Climate Change Part Two – Druh Farrell

Climate Change Part Two

In 1994, Calgary was one of the first cities in Canada to sign on to the Partners for Climate Protection program. Then, in 2000, The City of Calgary introduced the radical idea of building a wind farm to power the CTrain. We joined nine of the world’s top energy cities to sign the 2009 Calgary Climate Change Accord, committing to bold but achievable greenhouse gas (GHG) reduction targets for municipal operations and wider communities. By 2012, City operations were running on 100 per cent renewable energy offsets.

At the time, our focus was primarily on City operations, which account for only four per cent of Calgary’s total GHG emissions. Now, we must focus on the other 96 per cent: how Calgarians build, use, and move about our city.

Council unanimously approved a Climate Resilience Strategy in June 2018, focusing on both mitigation and adaptation. At a basic level, mitigation strategies combat climate change by reducing GHG emissions, while adaptation strategies manage risks by adjusting to the impacts of a changing climate. Here are a few examples:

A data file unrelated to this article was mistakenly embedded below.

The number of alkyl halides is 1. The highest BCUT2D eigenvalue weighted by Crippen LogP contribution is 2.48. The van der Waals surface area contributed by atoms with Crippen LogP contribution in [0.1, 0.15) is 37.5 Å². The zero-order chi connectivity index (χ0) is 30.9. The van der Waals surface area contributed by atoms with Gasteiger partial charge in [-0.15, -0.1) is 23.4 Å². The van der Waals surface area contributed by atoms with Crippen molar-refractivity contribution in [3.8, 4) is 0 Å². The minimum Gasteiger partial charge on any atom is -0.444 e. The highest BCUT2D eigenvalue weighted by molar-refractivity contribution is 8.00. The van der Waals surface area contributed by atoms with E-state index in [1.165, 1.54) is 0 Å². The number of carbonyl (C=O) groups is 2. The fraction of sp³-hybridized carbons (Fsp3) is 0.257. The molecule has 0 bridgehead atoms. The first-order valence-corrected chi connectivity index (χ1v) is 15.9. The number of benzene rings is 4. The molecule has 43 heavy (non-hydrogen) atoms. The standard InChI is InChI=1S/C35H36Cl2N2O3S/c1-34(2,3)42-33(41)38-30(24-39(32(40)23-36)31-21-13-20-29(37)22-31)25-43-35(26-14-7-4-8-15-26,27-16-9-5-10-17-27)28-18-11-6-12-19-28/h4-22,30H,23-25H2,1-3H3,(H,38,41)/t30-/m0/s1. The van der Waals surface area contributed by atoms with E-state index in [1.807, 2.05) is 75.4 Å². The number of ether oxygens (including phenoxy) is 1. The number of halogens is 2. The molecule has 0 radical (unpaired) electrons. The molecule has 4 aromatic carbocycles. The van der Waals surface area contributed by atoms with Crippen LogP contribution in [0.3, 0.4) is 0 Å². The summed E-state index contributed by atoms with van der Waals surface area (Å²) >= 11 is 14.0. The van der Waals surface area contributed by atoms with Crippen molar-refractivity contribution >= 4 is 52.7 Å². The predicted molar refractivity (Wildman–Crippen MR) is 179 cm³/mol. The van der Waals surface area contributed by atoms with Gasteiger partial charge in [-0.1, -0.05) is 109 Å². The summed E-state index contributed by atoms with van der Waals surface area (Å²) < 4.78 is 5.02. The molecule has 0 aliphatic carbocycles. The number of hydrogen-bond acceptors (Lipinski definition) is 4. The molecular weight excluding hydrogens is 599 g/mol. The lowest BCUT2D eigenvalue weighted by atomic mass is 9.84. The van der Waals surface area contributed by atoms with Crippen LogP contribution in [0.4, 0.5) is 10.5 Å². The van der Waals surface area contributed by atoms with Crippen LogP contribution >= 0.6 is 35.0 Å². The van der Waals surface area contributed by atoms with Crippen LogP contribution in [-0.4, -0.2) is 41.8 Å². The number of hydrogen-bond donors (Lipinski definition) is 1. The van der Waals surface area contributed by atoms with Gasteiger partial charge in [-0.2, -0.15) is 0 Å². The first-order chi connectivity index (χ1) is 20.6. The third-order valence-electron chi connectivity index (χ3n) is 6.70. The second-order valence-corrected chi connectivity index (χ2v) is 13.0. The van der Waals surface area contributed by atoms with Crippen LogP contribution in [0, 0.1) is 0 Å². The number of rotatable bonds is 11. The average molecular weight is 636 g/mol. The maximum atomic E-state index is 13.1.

• Improve energy efficiency in new and existing infrastructure
• Encourage low-emission vehicles and transportation choices like walking, cycling, and transit
• Build low-carbon planning into how we design our city
• Conserve green spaces and natural areas
• Reduce and manage waste

• Reduce airborne emissions to improve air quality
• Strengthen our built environment to respond to power emergencies
• Strengthen our natural systems
• Prepare for increased risk of flooding, drought, and declining water quality
• Embed climate responsive processes in all City services

As we continue to aim for 80 per cent reduction in GHG emissions by 2050, the challenge ahead is significant. How will we manage to reach our targets? The answer often lies with Calgarians themselves. Many citizens came to speak in support of the Climate Resiliency Strategy and their voices made a clear impression on Council! Thanks to their efforts, my motion to establish a Climate Resilience Working Group comprised of community and industry representatives passed along with the plan. The only way we will make a difference is by working together. The community is already leading the way and the City must catch up.

To sign up for updates on key community and Ward 7 issues, please visit

Leave a Reply